Monday, January 29, 2018 by Isabelle Z.
Psychiatry might sound like a science, but it’s not quite as cut and dried as other areas of medicine, and that’s something you might want to think about before blindly accepting any psychiatric diagnoses a doctor gives you – and especially before you start taking any psychiatric medications.
Mental disorders can be quite subjective, after all. They can’t be diagnosed via blood tests or urine tests like other illnesses, for example. Instead, it’s entirely up to the discretion of the psychiatrist, who is supposed to use The Diagnostic and Statistical Manual of Mental Disorders (DSM) – written by fellow psychiatrists – as a guide.
There are already around 300 mental disorders, and Big Pharma has gotten quite adept at coming up with toxic drugs to treat all of them. They are also front and center in the effort to create more mental health categories and therefore expand their business.
Indeed, this has been happening for quite some time, with the definitions of illnesses like attention deficit hyperactivity disorder (ADHD) and bipolar being expanded so that more people would fall under the categories and, by extension, be convinced they need “treatment.”
Unlike other medical specialties, psychiatry can essentially concoct illnesses and relax their criteria as it sees fit, expanding diagnoses until they apply to nearly everyone. In other words, organized psychiatry can vote illnesses into existing unchecked, as Dr. Philip Hickey points out in Behaviorism and Mental Health.
Even the FDA has admitted that psychiatry is based on a consensus among those in the profession instead of provable science. In a letter sent by FDA Consumer Safety Officer Donald Dobbs to Health Canada, the Canadian FDA equivalent, he writes:
“Psychiatric disorders (as Health Canada refers) are diagnosed based on a patient’s presentation of symptoms that the larger psychiatric community has come to accept as real and responsive to treatment.”
So the notion of a chemical imbalance in the brain is just that – a notion. There is no established level of chemicals to signify a brain is balanced, so how can it be said that a person has a chemical imbalance? Yet people believe this idea by and large and go along with what their doctors say. But think about this for a moment: Would you accept a diagnosis of cancer or HIV without a test just because your doctor believed you had it and start taking dangerous meds to treat it?
It’s pretty scary to think that a profession could be powerful enough to convince people they need medications that could kill them, testify about a person’s mental state in court, or even have them placed in a psych ward lockdown on the basis of something that is simply speculative.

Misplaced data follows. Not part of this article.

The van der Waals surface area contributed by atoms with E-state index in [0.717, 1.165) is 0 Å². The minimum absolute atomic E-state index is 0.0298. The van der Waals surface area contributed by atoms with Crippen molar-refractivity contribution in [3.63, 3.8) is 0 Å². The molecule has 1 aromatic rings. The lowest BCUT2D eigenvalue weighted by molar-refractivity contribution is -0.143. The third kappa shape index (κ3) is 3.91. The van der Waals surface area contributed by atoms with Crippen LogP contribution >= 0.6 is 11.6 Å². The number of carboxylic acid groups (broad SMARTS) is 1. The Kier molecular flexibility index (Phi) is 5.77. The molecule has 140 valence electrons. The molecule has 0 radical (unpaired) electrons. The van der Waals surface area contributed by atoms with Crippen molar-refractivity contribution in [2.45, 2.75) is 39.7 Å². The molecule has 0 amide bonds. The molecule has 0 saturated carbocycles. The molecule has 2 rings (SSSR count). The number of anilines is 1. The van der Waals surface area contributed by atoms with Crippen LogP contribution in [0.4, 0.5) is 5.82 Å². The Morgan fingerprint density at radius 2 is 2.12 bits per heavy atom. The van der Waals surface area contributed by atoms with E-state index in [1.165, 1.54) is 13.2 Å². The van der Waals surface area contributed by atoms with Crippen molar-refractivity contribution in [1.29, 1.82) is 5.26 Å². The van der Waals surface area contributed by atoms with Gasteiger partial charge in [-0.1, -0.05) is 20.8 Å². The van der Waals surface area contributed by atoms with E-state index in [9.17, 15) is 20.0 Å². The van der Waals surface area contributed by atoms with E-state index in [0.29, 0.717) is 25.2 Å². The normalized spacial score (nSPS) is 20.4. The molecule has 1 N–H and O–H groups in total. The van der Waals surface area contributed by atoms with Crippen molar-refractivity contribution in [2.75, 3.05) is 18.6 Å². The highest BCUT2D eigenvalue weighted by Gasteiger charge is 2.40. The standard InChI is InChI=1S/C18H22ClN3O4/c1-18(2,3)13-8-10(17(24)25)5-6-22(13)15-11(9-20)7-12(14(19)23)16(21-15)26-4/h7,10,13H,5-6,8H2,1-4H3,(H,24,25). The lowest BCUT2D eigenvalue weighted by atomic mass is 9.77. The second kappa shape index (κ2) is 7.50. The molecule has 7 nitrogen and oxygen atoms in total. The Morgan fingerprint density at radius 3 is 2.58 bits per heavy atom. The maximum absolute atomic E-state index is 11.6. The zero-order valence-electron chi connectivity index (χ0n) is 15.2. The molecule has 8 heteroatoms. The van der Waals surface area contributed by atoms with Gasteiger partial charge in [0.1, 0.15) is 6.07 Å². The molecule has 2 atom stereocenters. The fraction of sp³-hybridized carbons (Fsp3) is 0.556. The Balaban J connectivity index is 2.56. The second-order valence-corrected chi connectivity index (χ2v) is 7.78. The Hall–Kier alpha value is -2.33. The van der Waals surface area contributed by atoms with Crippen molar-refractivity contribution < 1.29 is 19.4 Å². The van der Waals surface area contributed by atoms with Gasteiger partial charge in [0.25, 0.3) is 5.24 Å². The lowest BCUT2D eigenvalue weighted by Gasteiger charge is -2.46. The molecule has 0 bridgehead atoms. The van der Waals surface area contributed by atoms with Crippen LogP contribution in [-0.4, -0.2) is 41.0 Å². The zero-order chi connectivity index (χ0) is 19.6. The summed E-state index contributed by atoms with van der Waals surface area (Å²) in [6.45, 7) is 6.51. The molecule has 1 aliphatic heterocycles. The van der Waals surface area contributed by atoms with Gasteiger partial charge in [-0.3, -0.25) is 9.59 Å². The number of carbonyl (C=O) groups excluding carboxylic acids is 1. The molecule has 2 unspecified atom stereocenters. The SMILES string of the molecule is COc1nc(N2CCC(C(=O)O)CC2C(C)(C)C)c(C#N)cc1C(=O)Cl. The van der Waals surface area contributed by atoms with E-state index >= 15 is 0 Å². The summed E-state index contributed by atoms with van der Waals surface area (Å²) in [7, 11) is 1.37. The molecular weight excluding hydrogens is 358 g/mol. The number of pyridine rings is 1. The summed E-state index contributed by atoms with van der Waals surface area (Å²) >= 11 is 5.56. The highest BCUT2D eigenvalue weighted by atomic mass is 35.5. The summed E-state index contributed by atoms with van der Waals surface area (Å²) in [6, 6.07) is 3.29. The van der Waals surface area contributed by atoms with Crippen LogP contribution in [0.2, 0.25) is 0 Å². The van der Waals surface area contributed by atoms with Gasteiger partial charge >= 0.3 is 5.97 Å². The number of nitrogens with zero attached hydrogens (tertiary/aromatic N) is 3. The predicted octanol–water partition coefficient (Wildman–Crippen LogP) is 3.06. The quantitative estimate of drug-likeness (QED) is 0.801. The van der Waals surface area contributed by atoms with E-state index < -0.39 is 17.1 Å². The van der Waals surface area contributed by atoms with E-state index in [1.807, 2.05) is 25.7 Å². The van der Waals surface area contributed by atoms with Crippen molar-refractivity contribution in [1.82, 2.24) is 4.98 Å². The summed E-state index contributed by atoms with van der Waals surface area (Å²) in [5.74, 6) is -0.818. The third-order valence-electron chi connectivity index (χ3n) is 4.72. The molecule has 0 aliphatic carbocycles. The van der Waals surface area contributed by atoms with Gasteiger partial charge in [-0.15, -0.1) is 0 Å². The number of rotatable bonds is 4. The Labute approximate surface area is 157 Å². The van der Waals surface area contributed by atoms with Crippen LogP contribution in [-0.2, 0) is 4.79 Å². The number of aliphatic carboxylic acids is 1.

All this is not to say that mental problems don’t exist, of course. People do experience all sorts of problems. They can be caused by all manner of circumstances, whether it’s a nutritional deficit, abuse, trauma, hormonal imbalances, or exposure to toxins, to name just a few. And because they are caused by these things rather than some sort of chemical imbalance, chemicals are not needed to treat them.
Perhaps that explains why antidepressants and other psych drugs have such a poor performance record – they’re being doled out without any hard numbers to prove a person had some sort of chemical imbalance in the first place. It also explains why other methods, such as cognitive behavioral therapy, exercise, and dietary changes can be so effective for people: They’re addressing the true underlying causes of the person’s problems rather than trying to change their body chemistry.
For example, a comprehensive study published in The Lancet found that 92 percent of the antidepressants examined worked no better on depression than a placebo. Moreover, antidepressants have been linked to suicides and mass shootings. So why do doctors continue to prescribe them to people for conditions that have no defining physical or lab tests to confirm? One need only look at the predictions that the global antidepressant market will reach $16.8 billion by 2020 to find the answers to that question.
See more headlines about psychiatric drugs by reading Psychiatry.news.
Sources for this article include: